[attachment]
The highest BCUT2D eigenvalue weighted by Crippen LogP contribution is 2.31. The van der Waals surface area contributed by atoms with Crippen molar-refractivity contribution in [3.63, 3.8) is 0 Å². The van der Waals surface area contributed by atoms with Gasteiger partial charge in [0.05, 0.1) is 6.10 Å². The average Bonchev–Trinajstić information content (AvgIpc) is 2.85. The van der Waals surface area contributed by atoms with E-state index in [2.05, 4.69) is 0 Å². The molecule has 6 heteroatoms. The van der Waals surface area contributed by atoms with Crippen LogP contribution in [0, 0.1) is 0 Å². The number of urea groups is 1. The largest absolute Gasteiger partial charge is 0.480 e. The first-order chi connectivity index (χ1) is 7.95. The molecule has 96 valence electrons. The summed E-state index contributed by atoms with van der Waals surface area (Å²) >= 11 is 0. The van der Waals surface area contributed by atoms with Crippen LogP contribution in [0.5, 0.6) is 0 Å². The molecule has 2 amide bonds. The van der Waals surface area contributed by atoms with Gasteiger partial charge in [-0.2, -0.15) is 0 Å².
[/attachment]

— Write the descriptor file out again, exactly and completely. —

The highest BCUT2D eigenvalue weighted by Crippen LogP contribution is 2.31. The van der Waals surface area contributed by atoms with Crippen molar-refractivity contribution in [3.63, 3.8) is 0 Å². The van der Waals surface area contributed by atoms with Gasteiger partial charge in [0.05, 0.1) is 6.10 Å². The average Bonchev–Trinajstić information content (AvgIpc) is 2.85. The van der Waals surface area contributed by atoms with E-state index in [2.05, 4.69) is 0 Å². The molecule has 6 heteroatoms. The van der Waals surface area contributed by atoms with Crippen LogP contribution in [0, 0.1) is 0 Å². The number of urea groups is 1. The largest absolute Gasteiger partial charge is 0.480 e. The first-order chi connectivity index (χ1) is 7.95. The molecule has 96 valence electrons. The summed E-state index contributed by atoms with van der Waals surface area (Å²) >= 11 is 0. The van der Waals surface area contributed by atoms with Crippen LogP contribution in [0.5, 0.6) is 0 Å². The molecule has 2 amide bonds. The van der Waals surface area contributed by atoms with Gasteiger partial charge in [-0.2, -0.15) is 0 Å².